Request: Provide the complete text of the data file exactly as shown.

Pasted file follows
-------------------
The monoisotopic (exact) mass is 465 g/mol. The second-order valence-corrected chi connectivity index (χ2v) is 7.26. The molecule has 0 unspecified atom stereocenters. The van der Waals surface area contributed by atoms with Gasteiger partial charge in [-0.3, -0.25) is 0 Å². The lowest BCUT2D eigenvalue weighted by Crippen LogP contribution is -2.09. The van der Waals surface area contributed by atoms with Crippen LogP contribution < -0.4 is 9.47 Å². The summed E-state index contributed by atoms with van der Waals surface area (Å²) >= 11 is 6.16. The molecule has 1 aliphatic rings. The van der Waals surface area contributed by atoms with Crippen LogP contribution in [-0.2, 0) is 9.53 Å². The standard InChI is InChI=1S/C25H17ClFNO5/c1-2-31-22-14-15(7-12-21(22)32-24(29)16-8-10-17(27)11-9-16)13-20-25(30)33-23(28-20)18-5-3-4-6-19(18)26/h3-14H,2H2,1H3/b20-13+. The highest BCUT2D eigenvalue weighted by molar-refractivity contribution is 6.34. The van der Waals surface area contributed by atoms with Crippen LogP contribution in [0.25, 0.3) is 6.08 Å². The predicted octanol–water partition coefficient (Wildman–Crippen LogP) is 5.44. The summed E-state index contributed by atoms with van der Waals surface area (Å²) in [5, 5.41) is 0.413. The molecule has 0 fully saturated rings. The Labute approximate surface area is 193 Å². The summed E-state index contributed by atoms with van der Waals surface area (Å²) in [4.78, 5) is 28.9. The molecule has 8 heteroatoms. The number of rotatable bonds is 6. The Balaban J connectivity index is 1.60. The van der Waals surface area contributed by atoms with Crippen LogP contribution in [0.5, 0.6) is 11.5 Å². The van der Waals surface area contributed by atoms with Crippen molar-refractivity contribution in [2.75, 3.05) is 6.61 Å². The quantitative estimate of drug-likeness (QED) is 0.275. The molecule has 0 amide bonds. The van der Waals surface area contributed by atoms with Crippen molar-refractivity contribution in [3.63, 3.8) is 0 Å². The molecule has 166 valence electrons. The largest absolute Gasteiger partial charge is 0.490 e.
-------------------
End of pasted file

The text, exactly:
The monoisotopic (exact) mass is 465 g/mol. The second-order valence-corrected chi connectivity index (χ2v) is 7.26. The molecule has 0 unspecified atom stereocenters. The van der Waals surface area contributed by atoms with Gasteiger partial charge in [-0.3, -0.25) is 0 Å². The lowest BCUT2D eigenvalue weighted by Crippen LogP contribution is -2.09. The van der Waals surface area contributed by atoms with Crippen LogP contribution < -0.4 is 9.47 Å². The summed E-state index contributed by atoms with van der Waals surface area (Å²) >= 11 is 6.16. The molecule has 1 aliphatic rings. The van der Waals surface area contributed by atoms with Crippen LogP contribution in [-0.2, 0) is 9.53 Å². The standard InChI is InChI=1S/C25H17ClFNO5/c1-2-31-22-14-15(7-12-21(22)32-24(29)16-8-10-17(27)11-9-16)13-20-25(30)33-23(28-20)18-5-3-4-6-19(18)26/h3-14H,2H2,1H3/b20-13+. The highest BCUT2D eigenvalue weighted by molar-refractivity contribution is 6.34. The van der Waals surface area contributed by atoms with Crippen LogP contribution in [0.25, 0.3) is 6.08 Å². The predicted octanol–water partition coefficient (Wildman–Crippen LogP) is 5.44. The summed E-state index contributed by atoms with van der Waals surface area (Å²) in [5, 5.41) is 0.413. The molecule has 0 fully saturated rings. The Labute approximate surface area is 193 Å². The summed E-state index contributed by atoms with van der Waals surface area (Å²) in [4.78, 5) is 28.9. The molecule has 8 heteroatoms. The number of rotatable bonds is 6. The Balaban J connectivity index is 1.60. The van der Waals surface area contributed by atoms with Crippen LogP contribution in [0.5, 0.6) is 11.5 Å². The van der Waals surface area contributed by atoms with Crippen molar-refractivity contribution in [2.75, 3.05) is 6.61 Å². The quantitative estimate of drug-likeness (QED) is 0.275. The molecule has 0 amide bonds. The van der Waals surface area contributed by atoms with Crippen molar-refractivity contribution in [3.63, 3.8) is 0 Å². The molecule has 166 valence electrons. The largest absolute Gasteiger partial charge is 0.490 e.